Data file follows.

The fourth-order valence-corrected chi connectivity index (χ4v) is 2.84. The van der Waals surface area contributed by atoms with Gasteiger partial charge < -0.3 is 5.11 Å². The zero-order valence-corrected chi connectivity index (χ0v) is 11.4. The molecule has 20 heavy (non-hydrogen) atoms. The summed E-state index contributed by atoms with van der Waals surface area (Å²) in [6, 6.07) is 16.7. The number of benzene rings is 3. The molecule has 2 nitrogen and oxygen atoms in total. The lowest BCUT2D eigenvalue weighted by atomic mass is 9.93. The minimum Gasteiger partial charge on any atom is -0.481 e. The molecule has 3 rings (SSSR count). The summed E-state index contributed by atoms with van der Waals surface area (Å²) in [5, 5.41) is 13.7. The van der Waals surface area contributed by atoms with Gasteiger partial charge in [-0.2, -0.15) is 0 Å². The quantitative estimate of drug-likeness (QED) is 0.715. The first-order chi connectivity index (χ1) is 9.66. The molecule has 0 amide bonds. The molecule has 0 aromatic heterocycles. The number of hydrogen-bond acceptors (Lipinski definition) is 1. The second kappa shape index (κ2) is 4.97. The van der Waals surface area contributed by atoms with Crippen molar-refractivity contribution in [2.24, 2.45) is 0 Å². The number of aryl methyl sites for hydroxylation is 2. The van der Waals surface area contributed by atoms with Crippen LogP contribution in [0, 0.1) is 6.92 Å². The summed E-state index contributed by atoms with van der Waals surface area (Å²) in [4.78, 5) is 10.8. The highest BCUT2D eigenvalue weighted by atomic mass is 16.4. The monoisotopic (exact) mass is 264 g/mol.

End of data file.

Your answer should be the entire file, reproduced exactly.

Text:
The fourth-order valence-corrected chi connectivity index (χ4v) is 2.84. The van der Waals surface area contributed by atoms with Gasteiger partial charge < -0.3 is 5.11 Å². The zero-order valence-corrected chi connectivity index (χ0v) is 11.4. The molecule has 20 heavy (non-hydrogen) atoms. The summed E-state index contributed by atoms with van der Waals surface area (Å²) in [6, 6.07) is 16.7. The number of benzene rings is 3. The molecule has 2 nitrogen and oxygen atoms in total. The lowest BCUT2D eigenvalue weighted by atomic mass is 9.93. The minimum Gasteiger partial charge on any atom is -0.481 e. The molecule has 3 rings (SSSR count). The summed E-state index contributed by atoms with van der Waals surface area (Å²) in [5, 5.41) is 13.7. The van der Waals surface area contributed by atoms with Gasteiger partial charge in [-0.2, -0.15) is 0 Å². The quantitative estimate of drug-likeness (QED) is 0.715. The first-order chi connectivity index (χ1) is 9.66. The molecule has 0 amide bonds. The molecule has 0 aromatic heterocycles. The number of hydrogen-bond acceptors (Lipinski definition) is 1. The second kappa shape index (κ2) is 4.97. The van der Waals surface area contributed by atoms with Crippen molar-refractivity contribution in [2.24, 2.45) is 0 Å². The number of aryl methyl sites for hydroxylation is 2. The van der Waals surface area contributed by atoms with Crippen LogP contribution in [0, 0.1) is 6.92 Å². The summed E-state index contributed by atoms with van der Waals surface area (Å²) in [4.78, 5) is 10.8. The highest BCUT2D eigenvalue weighted by atomic mass is 16.4. The monoisotopic (exact) mass is 264 g/mol.